Daily Saints

അനുദിന വിശുദ്ധർ (Saint of the Day) April 26th – St. Cletus & St. Marcellinus

അനുദിന വിശുദ്ധർ (Saint of the Day) April 26th – St. Cletus & St. Marcellinus

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St. Cletus was the third bishop of Rome, and succeeded St. Linus, which circumstance alone shows his eminent virtue among the first disciples of St. Peter in the West. He sat twelve years, from 76 to 89. The canon of the Roman mass, (which Bossuet and all others agree to be of primitive antiquity,) Bede, and other Martyrologists, style him a martyr. He was buried near St. Linus, on the Vatican, and his relics still remain in that church.

Date of birth unknown; elected 30 June, 296; died 304. According to the “Liber Pontificalis” he was a Roman, son of a certain Projectus. The Liberian Catalogue of popes (ed. Duchesne, “Lib. Pont.” I, 6-7) gives 30 June as the day of his election, and the years 296-304 as the time of his pontificate. These dates, accepted by the author of the “Liber Pontificalis”, are verified by that ancient source. Nothing has been handed down concerning the activities of this pope in his reign of eight years. We learn from the Roman deacon Severus’s epitaph in the Catacomb of Callistus ( De Rossi, “Roma Sotterranea”, III, 46 tav. V) that at that time new burial chambers were made in the chief cemetery of the Roman Church. Severus says that he had laid out a double cubiculum with luminare and arcosolium, “jussu papæ sui Marcellini”. This happened before the outbreak of the great Diocletian persecution ; for in this the Callistus Catacomb was confiscated, like the other public meeting-places of the Roman community. De Rossi assumes that the Christians blocked up the principal galleries of the catacomb at this time, to protect from desecration the tombs of the numerous martyrs buried there. The Diocletian persecution, whose severe edicts against the Christians were executed by Maximianus Herculeus, caused the greatest confusion in the Roman Church after 303. Marcellinus died in the second year of the persecution and, in all probability, a natural death. No trustworthy sources of the fourth or fifth century mention him as a martyr. His name does not occur either in the list of martyrs or the bishops in the Roman “Chronograph” of the year 354. Neither is he mentioned in the “Martyrologium Hieronymianum”. The “Marcellinus episcopus” on 4 Oct. in “Codex Bernensis” (ed. De Rossi-Duchesne, 129) is probably not identical with the pope. In mentioning Marcellinus, Eusebius uses an obscure expression; he merely says: “the persecution also affected him” ( ‘òn kaì a’utòn kateílephon ‘o diogmòs “Hist. Eccl.”, VII, 32). From this one must obviously conclude that the pope did not suffer martyrdom, otherwise Eusebius would have distinctly stated it. There were even later reports in circulation that accused him of having given up the sacred books after the first edict, or even of having offered incense to the gods, to protect himself from the persecution. But the sources in which this reproach is clearly stated are very questionable.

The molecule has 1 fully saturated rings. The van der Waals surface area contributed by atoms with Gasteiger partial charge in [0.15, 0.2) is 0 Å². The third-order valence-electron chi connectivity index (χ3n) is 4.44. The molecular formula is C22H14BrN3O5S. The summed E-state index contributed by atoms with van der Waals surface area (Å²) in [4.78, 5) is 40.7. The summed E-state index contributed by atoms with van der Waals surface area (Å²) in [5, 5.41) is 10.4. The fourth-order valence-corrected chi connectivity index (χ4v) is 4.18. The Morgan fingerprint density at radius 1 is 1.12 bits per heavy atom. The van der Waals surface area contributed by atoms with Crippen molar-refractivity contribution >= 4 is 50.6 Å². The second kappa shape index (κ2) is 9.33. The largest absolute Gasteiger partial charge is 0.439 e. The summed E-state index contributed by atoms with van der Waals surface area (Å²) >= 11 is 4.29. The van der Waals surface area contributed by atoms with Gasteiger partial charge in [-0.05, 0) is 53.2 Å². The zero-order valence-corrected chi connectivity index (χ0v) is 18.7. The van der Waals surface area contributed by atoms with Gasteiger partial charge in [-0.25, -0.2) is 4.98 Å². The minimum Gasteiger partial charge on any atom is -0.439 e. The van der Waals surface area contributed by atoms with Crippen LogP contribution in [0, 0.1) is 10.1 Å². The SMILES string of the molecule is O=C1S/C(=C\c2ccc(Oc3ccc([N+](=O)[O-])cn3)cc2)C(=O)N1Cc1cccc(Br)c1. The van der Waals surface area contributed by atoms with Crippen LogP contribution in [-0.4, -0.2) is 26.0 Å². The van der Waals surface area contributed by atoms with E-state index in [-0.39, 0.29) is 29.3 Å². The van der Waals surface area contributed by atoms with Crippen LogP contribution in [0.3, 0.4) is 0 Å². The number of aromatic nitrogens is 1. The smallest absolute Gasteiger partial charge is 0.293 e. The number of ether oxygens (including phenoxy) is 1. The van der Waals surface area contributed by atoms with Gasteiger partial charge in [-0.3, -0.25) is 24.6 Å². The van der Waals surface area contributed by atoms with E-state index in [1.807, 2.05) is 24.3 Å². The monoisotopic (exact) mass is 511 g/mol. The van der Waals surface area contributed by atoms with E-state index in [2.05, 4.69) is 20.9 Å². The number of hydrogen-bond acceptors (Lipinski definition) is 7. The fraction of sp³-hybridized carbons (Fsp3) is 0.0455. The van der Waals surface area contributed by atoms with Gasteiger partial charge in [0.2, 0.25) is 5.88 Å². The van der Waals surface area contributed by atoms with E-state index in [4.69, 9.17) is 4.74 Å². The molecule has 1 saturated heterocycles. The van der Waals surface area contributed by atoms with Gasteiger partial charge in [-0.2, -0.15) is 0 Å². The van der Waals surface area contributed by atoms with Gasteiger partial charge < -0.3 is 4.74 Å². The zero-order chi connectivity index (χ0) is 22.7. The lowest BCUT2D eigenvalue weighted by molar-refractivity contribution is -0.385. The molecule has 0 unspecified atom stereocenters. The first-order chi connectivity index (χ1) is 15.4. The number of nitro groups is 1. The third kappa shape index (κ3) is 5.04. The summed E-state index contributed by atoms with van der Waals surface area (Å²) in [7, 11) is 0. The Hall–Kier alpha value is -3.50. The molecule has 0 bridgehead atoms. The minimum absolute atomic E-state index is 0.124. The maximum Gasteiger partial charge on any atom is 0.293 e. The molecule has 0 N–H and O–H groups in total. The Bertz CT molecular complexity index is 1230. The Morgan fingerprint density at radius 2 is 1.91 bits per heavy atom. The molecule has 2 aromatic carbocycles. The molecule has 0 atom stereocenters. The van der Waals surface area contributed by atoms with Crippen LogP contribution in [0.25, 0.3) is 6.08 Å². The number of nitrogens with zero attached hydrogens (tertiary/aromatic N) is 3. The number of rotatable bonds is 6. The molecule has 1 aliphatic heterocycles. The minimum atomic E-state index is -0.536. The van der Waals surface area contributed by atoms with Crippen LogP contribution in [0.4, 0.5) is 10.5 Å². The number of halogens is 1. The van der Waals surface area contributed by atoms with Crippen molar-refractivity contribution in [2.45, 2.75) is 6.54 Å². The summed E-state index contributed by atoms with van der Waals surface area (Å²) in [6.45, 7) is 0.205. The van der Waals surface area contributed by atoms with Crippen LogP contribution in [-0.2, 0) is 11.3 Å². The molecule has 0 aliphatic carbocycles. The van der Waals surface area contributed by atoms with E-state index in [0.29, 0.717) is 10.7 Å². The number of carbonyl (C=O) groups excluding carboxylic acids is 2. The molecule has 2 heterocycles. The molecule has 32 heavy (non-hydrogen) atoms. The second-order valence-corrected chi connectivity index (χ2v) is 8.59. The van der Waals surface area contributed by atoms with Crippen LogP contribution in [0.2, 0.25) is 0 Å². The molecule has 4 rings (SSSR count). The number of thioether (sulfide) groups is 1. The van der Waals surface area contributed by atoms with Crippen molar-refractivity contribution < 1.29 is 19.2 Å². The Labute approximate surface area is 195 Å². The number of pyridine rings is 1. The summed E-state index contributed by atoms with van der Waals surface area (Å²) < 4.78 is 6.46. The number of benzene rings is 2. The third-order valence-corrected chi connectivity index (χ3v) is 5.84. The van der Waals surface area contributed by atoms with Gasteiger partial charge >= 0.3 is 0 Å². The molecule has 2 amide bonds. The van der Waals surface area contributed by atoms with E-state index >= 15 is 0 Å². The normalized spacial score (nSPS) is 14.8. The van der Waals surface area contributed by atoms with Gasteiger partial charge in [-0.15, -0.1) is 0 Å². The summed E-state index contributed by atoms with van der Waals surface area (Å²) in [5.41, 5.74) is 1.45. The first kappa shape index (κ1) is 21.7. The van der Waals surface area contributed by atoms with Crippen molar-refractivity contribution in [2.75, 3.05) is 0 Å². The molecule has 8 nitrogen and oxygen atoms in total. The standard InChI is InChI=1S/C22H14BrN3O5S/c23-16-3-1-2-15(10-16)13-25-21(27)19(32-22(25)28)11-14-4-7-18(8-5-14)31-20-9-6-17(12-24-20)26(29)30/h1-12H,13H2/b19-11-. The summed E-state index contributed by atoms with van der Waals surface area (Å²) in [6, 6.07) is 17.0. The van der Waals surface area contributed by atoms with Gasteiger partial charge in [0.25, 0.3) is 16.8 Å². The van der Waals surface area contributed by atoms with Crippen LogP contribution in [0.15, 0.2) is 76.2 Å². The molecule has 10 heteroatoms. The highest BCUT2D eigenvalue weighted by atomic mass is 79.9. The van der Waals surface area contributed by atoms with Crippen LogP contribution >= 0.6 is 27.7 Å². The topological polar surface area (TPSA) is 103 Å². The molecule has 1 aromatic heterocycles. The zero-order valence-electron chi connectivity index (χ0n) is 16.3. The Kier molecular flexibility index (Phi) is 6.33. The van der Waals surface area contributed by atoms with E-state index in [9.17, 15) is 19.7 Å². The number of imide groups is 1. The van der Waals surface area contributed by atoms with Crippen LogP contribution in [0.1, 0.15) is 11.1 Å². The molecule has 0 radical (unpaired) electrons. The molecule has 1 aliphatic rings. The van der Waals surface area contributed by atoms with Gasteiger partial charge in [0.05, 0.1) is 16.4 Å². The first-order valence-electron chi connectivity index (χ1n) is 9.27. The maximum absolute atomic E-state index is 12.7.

The tomb of Marcellinus was venerated at a very early date by the Christians of Rome. The precise statements about its position, in the “Liber Pontificalis” , indicate this. In one of the seventh century itineraries of the graves of the Roman martyrs, in the “Epitome de locis ss. martyrum”, it is expressly mentioned among the sacred graves of the Catacomb of Priscilla ( De Rossi, “Roma sotteranea”, I, 176). In the excavations at this catacomb the crypt of St. Crescentius, beside which was the burial chamber of Marcellinus, was satisfactorily identified. But no monument was discovered which had reference to this pope. The precise position of the burial chamber is therefore still uncertain. The lost “passio” of Marcellinus written towards the end of the fifth century, which was utilized by the author of the “Liber Pontificalis”, shows that he was honoured as a martyr at that time ; nevertheless his name appears first in the “Martyrology” of Bede, who drew his account from the “Liber Pontificalis” (Quentin, “Les martyrologes historiques”, 103, sq.). This feast is on 26 April. The earlier Breviaries, which follow the account of the “Liber Pontificalis” concerning his lapse and his repentance, were altered in 1883.

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